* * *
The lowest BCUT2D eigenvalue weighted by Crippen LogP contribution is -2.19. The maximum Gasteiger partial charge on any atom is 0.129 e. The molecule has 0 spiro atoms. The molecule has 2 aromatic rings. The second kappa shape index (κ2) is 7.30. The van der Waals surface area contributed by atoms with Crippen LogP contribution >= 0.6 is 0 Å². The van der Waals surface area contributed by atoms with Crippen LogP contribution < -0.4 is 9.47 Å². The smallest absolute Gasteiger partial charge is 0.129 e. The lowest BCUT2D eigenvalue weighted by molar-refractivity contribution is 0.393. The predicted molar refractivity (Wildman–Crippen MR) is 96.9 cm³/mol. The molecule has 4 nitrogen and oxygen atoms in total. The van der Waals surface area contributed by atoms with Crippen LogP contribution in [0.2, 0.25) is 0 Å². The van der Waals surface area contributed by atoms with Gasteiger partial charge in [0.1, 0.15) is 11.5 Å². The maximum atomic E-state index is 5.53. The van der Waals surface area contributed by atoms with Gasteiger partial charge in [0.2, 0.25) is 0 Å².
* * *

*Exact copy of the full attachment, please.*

The lowest BCUT2D eigenvalue weighted by Crippen LogP contribution is -2.19. The maximum Gasteiger partial charge on any atom is 0.129 e. The molecule has 0 spiro atoms. The molecule has 2 aromatic rings. The second kappa shape index (κ2) is 7.30. The van der Waals surface area contributed by atoms with Crippen LogP contribution >= 0.6 is 0 Å². The van der Waals surface area contributed by atoms with Crippen LogP contribution < -0.4 is 9.47 Å². The smallest absolute Gasteiger partial charge is 0.129 e. The lowest BCUT2D eigenvalue weighted by molar-refractivity contribution is 0.393. The predicted molar refractivity (Wildman–Crippen MR) is 96.9 cm³/mol. The molecule has 4 nitrogen and oxygen atoms in total. The van der Waals surface area contributed by atoms with Crippen LogP contribution in [0.2, 0.25) is 0 Å². The van der Waals surface area contributed by atoms with Gasteiger partial charge in [0.1, 0.15) is 11.5 Å². The maximum atomic E-state index is 5.53. The van der Waals surface area contributed by atoms with Gasteiger partial charge in [0.2, 0.25) is 0 Å².